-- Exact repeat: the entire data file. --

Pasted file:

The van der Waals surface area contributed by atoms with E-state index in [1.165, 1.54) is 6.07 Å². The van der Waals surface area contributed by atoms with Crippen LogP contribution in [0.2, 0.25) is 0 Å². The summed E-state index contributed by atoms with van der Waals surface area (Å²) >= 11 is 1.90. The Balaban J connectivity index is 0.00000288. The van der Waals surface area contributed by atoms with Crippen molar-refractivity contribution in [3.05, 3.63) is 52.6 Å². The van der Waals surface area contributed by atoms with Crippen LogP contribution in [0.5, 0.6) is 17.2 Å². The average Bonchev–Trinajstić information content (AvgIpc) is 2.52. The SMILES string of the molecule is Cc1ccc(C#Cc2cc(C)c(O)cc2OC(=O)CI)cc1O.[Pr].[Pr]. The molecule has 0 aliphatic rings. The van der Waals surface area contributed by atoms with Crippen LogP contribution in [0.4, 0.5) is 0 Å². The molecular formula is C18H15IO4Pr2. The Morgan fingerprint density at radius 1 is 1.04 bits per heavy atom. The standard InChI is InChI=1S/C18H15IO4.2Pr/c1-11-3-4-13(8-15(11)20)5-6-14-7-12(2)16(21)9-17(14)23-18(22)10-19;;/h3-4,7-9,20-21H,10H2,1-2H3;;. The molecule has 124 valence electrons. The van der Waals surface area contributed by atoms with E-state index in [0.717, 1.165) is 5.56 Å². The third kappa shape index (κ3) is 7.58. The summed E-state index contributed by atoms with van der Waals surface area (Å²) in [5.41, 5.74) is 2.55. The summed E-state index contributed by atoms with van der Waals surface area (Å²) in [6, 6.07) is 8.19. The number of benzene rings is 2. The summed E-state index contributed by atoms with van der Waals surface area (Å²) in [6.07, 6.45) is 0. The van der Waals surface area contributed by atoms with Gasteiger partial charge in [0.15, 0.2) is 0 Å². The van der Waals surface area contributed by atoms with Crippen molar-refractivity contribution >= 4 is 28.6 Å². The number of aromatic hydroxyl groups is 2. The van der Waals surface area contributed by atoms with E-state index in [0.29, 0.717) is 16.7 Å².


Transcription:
The van der Waals surface area contributed by atoms with E-state index in [1.165, 1.54) is 6.07 Å². The van der Waals surface area contributed by atoms with Crippen LogP contribution in [0.2, 0.25) is 0 Å². The summed E-state index contributed by atoms with van der Waals surface area (Å²) >= 11 is 1.90. The Balaban J connectivity index is 0.00000288. The van der Waals surface area contributed by atoms with Crippen molar-refractivity contribution in [3.05, 3.63) is 52.6 Å². The van der Waals surface area contributed by atoms with Crippen LogP contribution in [0.5, 0.6) is 17.2 Å². The average Bonchev–Trinajstić information content (AvgIpc) is 2.52. The SMILES string of the molecule is Cc1ccc(C#Cc2cc(C)c(O)cc2OC(=O)CI)cc1O.[Pr].[Pr]. The molecule has 0 aliphatic rings. The van der Waals surface area contributed by atoms with Crippen LogP contribution in [0.4, 0.5) is 0 Å². The molecular formula is C18H15IO4Pr2. The Morgan fingerprint density at radius 1 is 1.04 bits per heavy atom. The standard InChI is InChI=1S/C18H15IO4.2Pr/c1-11-3-4-13(8-15(11)20)5-6-14-7-12(2)16(21)9-17(14)23-18(22)10-19;;/h3-4,7-9,20-21H,10H2,1-2H3;;. The molecule has 124 valence electrons. The van der Waals surface area contributed by atoms with E-state index in [0.717, 1.165) is 5.56 Å². The third kappa shape index (κ3) is 7.58. The summed E-state index contributed by atoms with van der Waals surface area (Å²) in [5.41, 5.74) is 2.55. The summed E-state index contributed by atoms with van der Waals surface area (Å²) in [6, 6.07) is 8.19. The number of benzene rings is 2. The summed E-state index contributed by atoms with van der Waals surface area (Å²) in [6.07, 6.45) is 0. The van der Waals surface area contributed by atoms with Gasteiger partial charge in [0.15, 0.2) is 0 Å². The van der Waals surface area contributed by atoms with Crippen molar-refractivity contribution >= 4 is 28.6 Å². The number of aromatic hydroxyl groups is 2. The van der Waals surface area contributed by atoms with E-state index in [0.29, 0.717) is 16.7 Å².